Family of 8, including 5 children, found shot dead at Utah home in murder-suicide
Updated: Jan. 5, 2023, at 2:40 p.m. ET
Eight family members, including five children and an adult described as a “leader” in the Church of Jesus Christ of Latter-day Saints, were found shot dead inside a home in Enoch City, Utah, on Wednesday.
Authorities revealed in a statement Thursday that they suspect that 42-year-old Michael Haight shot dead his mother-in-law, Gail Earl, 78; his wife, Tausha Haight, 40; and their five children, including three girls aged 17, 12, and 7, as well as two boys, aged 7 and 4, before taking his own life.
Officers with the Enoch City Police Department were contacted by concerned family and friends on Jan. 4, to do a welfare check when they did not hear from the victims. Police entered the family home around 4 p.m. and discovered the bodies.
“We join with all who are deeply saddened by this tragic incident and want to express our condolences to the family and friends of the victims,” the statement said.
Enoch City Manager Rob Dotson told KSL-TV that investigators were working hard to find out what led to the deaths of the family members who were well-known in their small town of 8,000.
“We don’t know why this happened and we’re not going to guess, we’re going to continue the police investigation in the home, going through all the details they can, making all the information available they can divulge from what’s happened inside. And we will have more information as it comes forward,” Dotson said.
“Many of us have served with them in church, gone to school with these individuals,” he noted in another report.
Neighbors described the family as loving members of the Mormon church, but court records cited by KSL-TV said the wife recently filed for divorce.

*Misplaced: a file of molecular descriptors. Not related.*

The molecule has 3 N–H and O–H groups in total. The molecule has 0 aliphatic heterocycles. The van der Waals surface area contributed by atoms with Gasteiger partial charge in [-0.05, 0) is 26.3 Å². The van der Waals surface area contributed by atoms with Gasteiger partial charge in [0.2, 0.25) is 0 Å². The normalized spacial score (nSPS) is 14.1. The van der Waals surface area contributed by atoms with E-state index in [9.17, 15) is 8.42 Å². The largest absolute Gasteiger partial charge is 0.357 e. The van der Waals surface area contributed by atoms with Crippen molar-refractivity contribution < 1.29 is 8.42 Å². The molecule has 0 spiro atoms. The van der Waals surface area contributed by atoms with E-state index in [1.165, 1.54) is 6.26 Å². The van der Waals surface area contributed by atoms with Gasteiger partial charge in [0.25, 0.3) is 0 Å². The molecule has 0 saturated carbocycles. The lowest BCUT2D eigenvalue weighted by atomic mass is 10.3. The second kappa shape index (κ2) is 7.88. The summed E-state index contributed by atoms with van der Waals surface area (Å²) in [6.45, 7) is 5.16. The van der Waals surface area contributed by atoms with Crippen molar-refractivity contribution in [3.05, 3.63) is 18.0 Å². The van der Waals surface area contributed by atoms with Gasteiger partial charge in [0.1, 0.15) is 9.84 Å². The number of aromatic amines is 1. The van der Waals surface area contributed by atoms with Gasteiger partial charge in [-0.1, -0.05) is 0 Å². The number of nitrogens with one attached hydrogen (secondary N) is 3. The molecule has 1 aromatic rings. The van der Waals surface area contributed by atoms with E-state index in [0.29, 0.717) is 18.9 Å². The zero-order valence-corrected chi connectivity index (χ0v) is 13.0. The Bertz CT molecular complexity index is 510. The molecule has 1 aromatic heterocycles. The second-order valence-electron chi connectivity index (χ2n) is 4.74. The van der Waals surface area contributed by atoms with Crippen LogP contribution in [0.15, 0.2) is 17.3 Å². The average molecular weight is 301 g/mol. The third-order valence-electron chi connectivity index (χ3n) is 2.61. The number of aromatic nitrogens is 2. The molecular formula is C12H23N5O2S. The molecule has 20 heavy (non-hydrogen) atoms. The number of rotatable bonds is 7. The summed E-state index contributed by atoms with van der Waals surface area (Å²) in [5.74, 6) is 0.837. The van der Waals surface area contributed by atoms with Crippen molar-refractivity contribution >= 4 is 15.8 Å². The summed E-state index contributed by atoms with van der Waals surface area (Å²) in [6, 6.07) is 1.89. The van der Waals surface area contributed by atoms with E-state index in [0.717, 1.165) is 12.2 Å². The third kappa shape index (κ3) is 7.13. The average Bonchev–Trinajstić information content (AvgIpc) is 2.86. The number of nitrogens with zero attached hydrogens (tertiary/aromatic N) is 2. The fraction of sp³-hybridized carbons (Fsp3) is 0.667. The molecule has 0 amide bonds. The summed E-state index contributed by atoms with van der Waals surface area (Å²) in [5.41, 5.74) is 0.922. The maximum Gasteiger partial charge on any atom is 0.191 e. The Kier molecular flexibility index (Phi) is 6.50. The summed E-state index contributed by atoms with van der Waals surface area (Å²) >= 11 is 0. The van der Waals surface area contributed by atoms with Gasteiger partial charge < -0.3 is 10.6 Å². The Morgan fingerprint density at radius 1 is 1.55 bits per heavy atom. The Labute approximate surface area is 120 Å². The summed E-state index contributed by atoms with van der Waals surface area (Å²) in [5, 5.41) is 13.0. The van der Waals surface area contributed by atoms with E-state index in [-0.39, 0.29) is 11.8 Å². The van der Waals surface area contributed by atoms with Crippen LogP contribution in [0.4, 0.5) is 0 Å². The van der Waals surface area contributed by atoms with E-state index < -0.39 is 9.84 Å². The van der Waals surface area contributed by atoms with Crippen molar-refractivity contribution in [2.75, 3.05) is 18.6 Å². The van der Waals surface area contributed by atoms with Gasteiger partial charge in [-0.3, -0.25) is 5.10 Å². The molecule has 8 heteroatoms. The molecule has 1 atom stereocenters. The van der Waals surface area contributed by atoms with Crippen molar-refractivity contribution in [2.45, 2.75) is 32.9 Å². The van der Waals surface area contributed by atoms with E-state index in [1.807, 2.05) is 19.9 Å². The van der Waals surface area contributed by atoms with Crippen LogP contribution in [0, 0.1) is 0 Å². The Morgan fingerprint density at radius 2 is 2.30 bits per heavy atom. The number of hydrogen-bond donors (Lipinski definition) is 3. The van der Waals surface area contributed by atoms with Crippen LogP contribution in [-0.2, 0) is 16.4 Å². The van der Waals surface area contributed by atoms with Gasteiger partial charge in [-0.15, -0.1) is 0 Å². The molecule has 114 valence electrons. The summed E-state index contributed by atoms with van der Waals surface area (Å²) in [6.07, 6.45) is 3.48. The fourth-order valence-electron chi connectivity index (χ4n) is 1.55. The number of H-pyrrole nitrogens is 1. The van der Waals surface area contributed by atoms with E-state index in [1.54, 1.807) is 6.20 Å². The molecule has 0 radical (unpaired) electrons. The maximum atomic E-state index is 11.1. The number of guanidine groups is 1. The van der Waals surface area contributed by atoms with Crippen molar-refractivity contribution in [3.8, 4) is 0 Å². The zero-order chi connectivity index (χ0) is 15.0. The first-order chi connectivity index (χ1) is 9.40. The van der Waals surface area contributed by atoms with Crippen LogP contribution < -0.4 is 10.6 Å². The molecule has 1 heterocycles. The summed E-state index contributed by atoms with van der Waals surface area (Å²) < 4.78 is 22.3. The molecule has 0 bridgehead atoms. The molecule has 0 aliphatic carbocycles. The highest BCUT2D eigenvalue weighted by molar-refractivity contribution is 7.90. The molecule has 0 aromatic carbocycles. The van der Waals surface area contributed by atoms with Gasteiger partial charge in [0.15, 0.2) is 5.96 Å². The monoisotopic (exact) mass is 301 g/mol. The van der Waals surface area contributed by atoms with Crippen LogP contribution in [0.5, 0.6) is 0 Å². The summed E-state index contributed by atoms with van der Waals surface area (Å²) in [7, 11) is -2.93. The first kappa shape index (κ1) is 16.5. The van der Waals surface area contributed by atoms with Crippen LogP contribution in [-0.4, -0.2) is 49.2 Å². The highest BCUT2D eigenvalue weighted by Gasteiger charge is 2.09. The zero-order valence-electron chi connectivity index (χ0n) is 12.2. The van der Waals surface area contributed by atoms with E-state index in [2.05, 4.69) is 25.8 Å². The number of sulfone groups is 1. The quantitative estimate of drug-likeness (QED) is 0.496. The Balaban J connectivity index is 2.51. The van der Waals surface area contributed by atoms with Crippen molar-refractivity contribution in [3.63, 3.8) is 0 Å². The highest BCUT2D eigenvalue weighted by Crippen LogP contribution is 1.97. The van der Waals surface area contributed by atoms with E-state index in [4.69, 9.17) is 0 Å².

A representative of the Church of Jesus Christ of Latter-day Saints told The Christian Post on Thursday morning that they were aware of the incident involving the family but said no one authorized to speak to the public was immediately available to say more.
Richard Jensen, a city councilman, told The New York Times that murders had sent shock waves through the community.
He described how he wept over the tragedy and struggled to pull himself together to tell his 11-year-old son about the incident so he wouldn’t have to hear about it at school.
“This was a respected community member and church leader, and it is sending shock waves,” Jensen said.
Tina Brown, another friend of the family, told Fox 13 that the murders were very difficult to process.
"It's almost like we grew up so sheltered in these small southern Utah communities that we don't see a lot of this," she said. "Sure our kids hear about it on the news and on YouTube and podcasts and you know Dateline. That's what my oldest said, he was like mom, stuff like this happens on Dateline, but it doesn't happen here."
A letter from the Iron County School District said the five children who were found dead inside the home were students in the district and counselors would be provided to students to help them process the tragedy.
“This loss is sure to raise many emotions, concerns, and questions for our entire school district, especially our students,” it said. “At our schools, we will have counselors available for any student who may need or want help or assistance surrounding this loss. Students should report to the counseling center or their school administrative offices to access that support.”